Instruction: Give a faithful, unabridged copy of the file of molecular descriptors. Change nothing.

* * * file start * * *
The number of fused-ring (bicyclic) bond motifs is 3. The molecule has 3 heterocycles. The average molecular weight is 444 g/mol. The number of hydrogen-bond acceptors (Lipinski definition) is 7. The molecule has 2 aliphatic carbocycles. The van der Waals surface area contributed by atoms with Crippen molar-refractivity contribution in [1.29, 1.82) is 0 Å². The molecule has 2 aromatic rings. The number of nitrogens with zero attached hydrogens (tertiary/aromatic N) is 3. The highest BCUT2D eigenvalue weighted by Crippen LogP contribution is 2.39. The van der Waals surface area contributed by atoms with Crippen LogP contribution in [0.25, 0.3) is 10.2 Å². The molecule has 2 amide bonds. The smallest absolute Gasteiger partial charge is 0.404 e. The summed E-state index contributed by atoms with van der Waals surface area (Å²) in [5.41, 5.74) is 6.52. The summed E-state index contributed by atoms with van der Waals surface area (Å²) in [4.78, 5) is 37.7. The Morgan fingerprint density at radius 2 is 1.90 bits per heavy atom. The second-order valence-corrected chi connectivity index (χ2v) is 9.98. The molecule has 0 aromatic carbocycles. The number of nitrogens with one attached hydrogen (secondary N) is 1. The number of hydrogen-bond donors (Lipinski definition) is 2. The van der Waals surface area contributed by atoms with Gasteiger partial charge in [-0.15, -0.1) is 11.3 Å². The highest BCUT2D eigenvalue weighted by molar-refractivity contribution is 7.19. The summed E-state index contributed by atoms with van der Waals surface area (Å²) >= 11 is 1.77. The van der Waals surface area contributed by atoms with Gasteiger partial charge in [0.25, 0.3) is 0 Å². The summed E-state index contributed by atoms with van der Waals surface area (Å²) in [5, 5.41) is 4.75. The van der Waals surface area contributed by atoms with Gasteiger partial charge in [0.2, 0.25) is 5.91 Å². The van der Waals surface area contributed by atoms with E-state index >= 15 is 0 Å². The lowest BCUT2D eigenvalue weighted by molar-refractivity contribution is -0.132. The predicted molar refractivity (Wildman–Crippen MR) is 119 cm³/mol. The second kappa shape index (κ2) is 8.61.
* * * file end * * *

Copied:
The number of fused-ring (bicyclic) bond motifs is 3. The molecule has 3 heterocycles. The average molecular weight is 444 g/mol. The number of hydrogen-bond acceptors (Lipinski definition) is 7. The molecule has 2 aliphatic carbocycles. The van der Waals surface area contributed by atoms with Crippen molar-refractivity contribution in [1.29, 1.82) is 0 Å². The molecule has 2 aromatic rings. The number of nitrogens with zero attached hydrogens (tertiary/aromatic N) is 3. The highest BCUT2D eigenvalue weighted by Crippen LogP contribution is 2.39. The van der Waals surface area contributed by atoms with Crippen LogP contribution in [0.25, 0.3) is 10.2 Å². The molecule has 2 amide bonds. The smallest absolute Gasteiger partial charge is 0.404 e. The summed E-state index contributed by atoms with van der Waals surface area (Å²) in [5.41, 5.74) is 6.52. The summed E-state index contributed by atoms with van der Waals surface area (Å²) in [4.78, 5) is 37.7. The Morgan fingerprint density at radius 2 is 1.90 bits per heavy atom. The second-order valence-corrected chi connectivity index (χ2v) is 9.98. The molecule has 0 aromatic carbocycles. The number of nitrogens with one attached hydrogen (secondary N) is 1. The number of hydrogen-bond donors (Lipinski definition) is 2. The van der Waals surface area contributed by atoms with Gasteiger partial charge in [-0.15, -0.1) is 11.3 Å². The highest BCUT2D eigenvalue weighted by molar-refractivity contribution is 7.19. The summed E-state index contributed by atoms with van der Waals surface area (Å²) >= 11 is 1.77. The van der Waals surface area contributed by atoms with Gasteiger partial charge in [0.25, 0.3) is 0 Å². The summed E-state index contributed by atoms with van der Waals surface area (Å²) in [5, 5.41) is 4.75. The van der Waals surface area contributed by atoms with Gasteiger partial charge in [0.2, 0.25) is 5.91 Å². The van der Waals surface area contributed by atoms with E-state index >= 15 is 0 Å². The lowest BCUT2D eigenvalue weighted by molar-refractivity contribution is -0.132. The predicted molar refractivity (Wildman–Crippen MR) is 119 cm³/mol. The second kappa shape index (κ2) is 8.61.